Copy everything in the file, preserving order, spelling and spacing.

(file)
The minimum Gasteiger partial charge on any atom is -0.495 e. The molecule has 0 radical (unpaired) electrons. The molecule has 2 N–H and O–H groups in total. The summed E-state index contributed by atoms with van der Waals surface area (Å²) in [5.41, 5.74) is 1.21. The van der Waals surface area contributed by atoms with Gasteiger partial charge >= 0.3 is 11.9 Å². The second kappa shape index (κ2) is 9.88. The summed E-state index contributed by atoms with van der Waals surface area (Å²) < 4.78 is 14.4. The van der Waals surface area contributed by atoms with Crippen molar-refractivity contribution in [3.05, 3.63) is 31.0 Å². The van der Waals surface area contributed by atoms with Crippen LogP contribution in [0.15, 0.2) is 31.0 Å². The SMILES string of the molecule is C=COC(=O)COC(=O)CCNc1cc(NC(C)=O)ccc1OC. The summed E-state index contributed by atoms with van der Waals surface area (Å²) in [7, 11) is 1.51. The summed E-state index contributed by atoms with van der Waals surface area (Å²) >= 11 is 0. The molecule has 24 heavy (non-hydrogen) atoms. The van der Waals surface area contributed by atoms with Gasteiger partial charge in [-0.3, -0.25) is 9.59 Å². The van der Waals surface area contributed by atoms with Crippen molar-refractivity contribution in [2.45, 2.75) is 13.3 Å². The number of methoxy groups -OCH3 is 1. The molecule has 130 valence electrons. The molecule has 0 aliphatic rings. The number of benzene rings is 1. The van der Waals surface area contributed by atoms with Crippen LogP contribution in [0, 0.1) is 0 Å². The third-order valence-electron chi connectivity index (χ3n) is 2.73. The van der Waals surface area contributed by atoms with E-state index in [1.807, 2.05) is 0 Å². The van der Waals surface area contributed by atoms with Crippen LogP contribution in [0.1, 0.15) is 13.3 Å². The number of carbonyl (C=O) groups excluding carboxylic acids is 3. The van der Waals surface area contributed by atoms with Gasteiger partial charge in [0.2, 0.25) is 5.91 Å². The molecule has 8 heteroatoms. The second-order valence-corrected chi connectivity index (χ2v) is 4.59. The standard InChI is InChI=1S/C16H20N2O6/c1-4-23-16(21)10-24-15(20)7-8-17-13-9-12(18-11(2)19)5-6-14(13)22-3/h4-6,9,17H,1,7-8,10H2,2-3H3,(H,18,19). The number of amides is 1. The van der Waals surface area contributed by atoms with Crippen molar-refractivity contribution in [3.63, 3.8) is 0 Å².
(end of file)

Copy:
The minimum Gasteiger partial charge on any atom is -0.495 e. The molecule has 0 radical (unpaired) electrons. The molecule has 2 N–H and O–H groups in total. The summed E-state index contributed by atoms with van der Waals surface area (Å²) in [5.41, 5.74) is 1.21. The van der Waals surface area contributed by atoms with Gasteiger partial charge >= 0.3 is 11.9 Å². The second kappa shape index (κ2) is 9.88. The summed E-state index contributed by atoms with van der Waals surface area (Å²) < 4.78 is 14.4. The van der Waals surface area contributed by atoms with Crippen molar-refractivity contribution in [3.05, 3.63) is 31.0 Å². The van der Waals surface area contributed by atoms with Crippen LogP contribution in [0.15, 0.2) is 31.0 Å². The SMILES string of the molecule is C=COC(=O)COC(=O)CCNc1cc(NC(C)=O)ccc1OC. The summed E-state index contributed by atoms with van der Waals surface area (Å²) in [7, 11) is 1.51. The summed E-state index contributed by atoms with van der Waals surface area (Å²) >= 11 is 0. The molecule has 24 heavy (non-hydrogen) atoms. The van der Waals surface area contributed by atoms with Gasteiger partial charge in [-0.3, -0.25) is 9.59 Å². The van der Waals surface area contributed by atoms with Crippen molar-refractivity contribution in [2.45, 2.75) is 13.3 Å². The number of methoxy groups -OCH3 is 1. The molecule has 130 valence electrons. The molecule has 0 aliphatic rings. The number of benzene rings is 1. The van der Waals surface area contributed by atoms with Crippen LogP contribution in [0, 0.1) is 0 Å². The third-order valence-electron chi connectivity index (χ3n) is 2.73. The van der Waals surface area contributed by atoms with E-state index in [1.807, 2.05) is 0 Å². The van der Waals surface area contributed by atoms with Crippen LogP contribution in [0.1, 0.15) is 13.3 Å². The number of carbonyl (C=O) groups excluding carboxylic acids is 3. The van der Waals surface area contributed by atoms with Gasteiger partial charge in [0.2, 0.25) is 5.91 Å². The molecule has 8 heteroatoms. The second-order valence-corrected chi connectivity index (χ2v) is 4.59. The standard InChI is InChI=1S/C16H20N2O6/c1-4-23-16(21)10-24-15(20)7-8-17-13-9-12(18-11(2)19)5-6-14(13)22-3/h4-6,9,17H,1,7-8,10H2,2-3H3,(H,18,19). The number of amides is 1. The van der Waals surface area contributed by atoms with Crippen molar-refractivity contribution in [3.63, 3.8) is 0 Å².